Teeth are held in place by both soft tissue (gums) and bone. Periodontal disease affects the gums and left untreated, can result in the destruction of the gums, parts of the jawbone and portions of the tooth root. The most common forms of periodontal disease are gingivitis and periodontitis.
Gingivitis is the mildest form of periodontal (gum) disease, often caused by inadequate oral hygiene which leads to plaque buildup. Symptoms include red swollen gums or gums that bleed easily.
Factors that may contribute to gingivitis include:
- genetic predisposition
- systemic diseases and conditions
- inadequate nutrition
- hormonal fluctuations
- substance abuse
- HIV infection
- certain medication use
Untreated, gingivitis can advance to periodontitis, an infection that destroys the soft tissue and bone that support your teeth. This condition can eventually cause tooth loss. Long-term periodontitis can lead to serious health problems including higher blood sugar levels and increased risk of heart attack and stroke.
Gum disease can even affect an unborn child. Pregnant women suffering from periodontitis are more likely to give birth to premature babies than are women with healthy gums.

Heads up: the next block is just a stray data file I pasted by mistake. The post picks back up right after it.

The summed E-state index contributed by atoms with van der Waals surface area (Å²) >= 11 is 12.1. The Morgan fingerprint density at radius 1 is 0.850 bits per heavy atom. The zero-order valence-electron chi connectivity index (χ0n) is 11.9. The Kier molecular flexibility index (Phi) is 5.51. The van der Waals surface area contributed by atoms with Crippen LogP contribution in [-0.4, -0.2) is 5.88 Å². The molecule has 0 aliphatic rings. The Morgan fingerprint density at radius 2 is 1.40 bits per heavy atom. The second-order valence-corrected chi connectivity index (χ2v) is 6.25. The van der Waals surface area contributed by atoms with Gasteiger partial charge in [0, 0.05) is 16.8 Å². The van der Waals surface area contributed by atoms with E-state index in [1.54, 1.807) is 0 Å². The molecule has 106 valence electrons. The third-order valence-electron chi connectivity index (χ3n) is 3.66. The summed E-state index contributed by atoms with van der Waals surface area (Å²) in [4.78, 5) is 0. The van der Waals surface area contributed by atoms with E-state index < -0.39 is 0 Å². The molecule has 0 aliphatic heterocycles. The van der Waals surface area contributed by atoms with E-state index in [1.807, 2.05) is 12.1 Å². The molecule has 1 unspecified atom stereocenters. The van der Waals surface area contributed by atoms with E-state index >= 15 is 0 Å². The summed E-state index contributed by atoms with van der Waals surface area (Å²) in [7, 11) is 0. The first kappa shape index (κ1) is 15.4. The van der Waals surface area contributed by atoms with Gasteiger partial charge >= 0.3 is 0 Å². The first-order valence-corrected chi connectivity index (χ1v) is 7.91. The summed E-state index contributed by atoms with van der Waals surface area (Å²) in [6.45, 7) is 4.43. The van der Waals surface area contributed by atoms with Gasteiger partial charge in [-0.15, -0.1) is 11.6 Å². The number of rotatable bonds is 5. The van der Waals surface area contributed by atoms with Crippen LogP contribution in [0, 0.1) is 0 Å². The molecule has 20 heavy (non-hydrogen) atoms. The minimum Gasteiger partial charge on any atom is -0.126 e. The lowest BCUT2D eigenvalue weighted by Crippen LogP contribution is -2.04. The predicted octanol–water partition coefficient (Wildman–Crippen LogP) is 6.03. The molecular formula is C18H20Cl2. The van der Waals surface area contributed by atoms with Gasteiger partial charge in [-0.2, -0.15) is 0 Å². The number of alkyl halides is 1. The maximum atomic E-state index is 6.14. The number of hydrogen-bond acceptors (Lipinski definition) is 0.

The good news is that periodontitis is both preventable and treatable.
What are the signs of periodontitis?
- swollen, bright red or purple gums.
- gums that are tender when touched.
- receding gums
- persistent breath odor or a bad taste in your mouth.
- loose teeth
The soft and sticky substance that accumulates on the teeth from food debris and bacteria is called plaque. Plaque buildup can lead to gum disease and cavities. Brushing three times a day and flossing on a daily basis can help to remove plaque.
Tartar is a result of plaque changing into mineral deposits that harden near or below the gum line. Although brushing, flossing and regular dental visits can prevent tartar buildup, it can only be removed with a professional cleaning.